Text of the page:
The Israeli military commander issues detention orders for periods of one to six months, which can be renewed indefinitely. In its indeterminate length, lack of due process or transparency, and its use as punishment for political activity, administrative detention resembles California’s Security Housing Units (SHU).

Administrative detention has been used against tens of thousands of Palestinians; detention is a constant threat in Palestinian daily life. Random incarceration and torture are used to collectively punish Palestinian people, as they seek to survive and resist Israeli military occupation and colonization. …

Read the full article at San Francisco Bay View

http://sfbayview.com/2014/from-palestine-to-pelican-bay-prisoners-and-their-loved-ones-fight-for-justice-and-freedom/ Continue reading

FUNDS NEEDED for Documentary on California Prisoner Hunger Strikes

https://www.indiegogo.com/projects/dying-for-sunlight-documentary-film-on-the-california-prisoner-hunger-strikes
DocumentaryFlyer-SIDE 1 - C-1On June 12, 2014, Lucas Guilkey, organizer and award-winning documentary film maker, launched an Indiegogo fundraising campaign for the film “Dying for Sunlight: The Story of the California Prisoner Hunger Strikes.”  Please support the making of this documentary about the prisoner-led human rights movement against indefinite solitary confinement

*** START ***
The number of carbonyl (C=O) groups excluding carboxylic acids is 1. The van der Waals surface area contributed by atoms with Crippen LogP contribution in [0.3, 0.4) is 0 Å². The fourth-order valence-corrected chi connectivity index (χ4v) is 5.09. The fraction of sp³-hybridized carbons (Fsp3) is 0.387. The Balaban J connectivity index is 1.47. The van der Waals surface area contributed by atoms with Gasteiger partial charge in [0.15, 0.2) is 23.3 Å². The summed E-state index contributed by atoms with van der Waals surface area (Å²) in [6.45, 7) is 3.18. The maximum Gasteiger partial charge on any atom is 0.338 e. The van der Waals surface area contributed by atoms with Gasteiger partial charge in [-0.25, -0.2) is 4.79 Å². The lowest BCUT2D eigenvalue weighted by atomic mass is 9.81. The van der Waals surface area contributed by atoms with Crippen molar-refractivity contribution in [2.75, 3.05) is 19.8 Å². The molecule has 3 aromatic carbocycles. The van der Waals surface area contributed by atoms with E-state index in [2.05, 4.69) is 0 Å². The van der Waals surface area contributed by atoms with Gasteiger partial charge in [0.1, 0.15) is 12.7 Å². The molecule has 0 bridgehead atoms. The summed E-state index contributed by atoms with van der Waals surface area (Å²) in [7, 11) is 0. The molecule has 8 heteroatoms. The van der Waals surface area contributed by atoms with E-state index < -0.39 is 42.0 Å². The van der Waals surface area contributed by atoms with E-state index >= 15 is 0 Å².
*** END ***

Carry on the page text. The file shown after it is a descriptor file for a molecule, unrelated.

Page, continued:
Lucas has been creating powerful short videos about the CA Prisoner Hunger Strike Human Rights Movement over the past year, and now plans to tell the story in a more full and comprehensive manner, focusing on those who know it best: family members of the hunger strikers and those who’ve spent time in the SHU.

 

Any and all help spreading the word about this fundraising campaign will be deeply appreciated.

 igg.me/at/hungerstrikefilm

Sign PETITION in Support of CA AB 1652

Let your legislator know you support AB 1652.

SIGN HERE! 

AB 1652 takes a significant step forward in reforming solitary confinement by specifying that the California Department of Corrections and Rehabilitation (CDCR) may only place prisoners into SHUs for serious rule violations. As a result, CDCR could no longer place people into SHUs indefinitely for allegedly having a connection to a gang.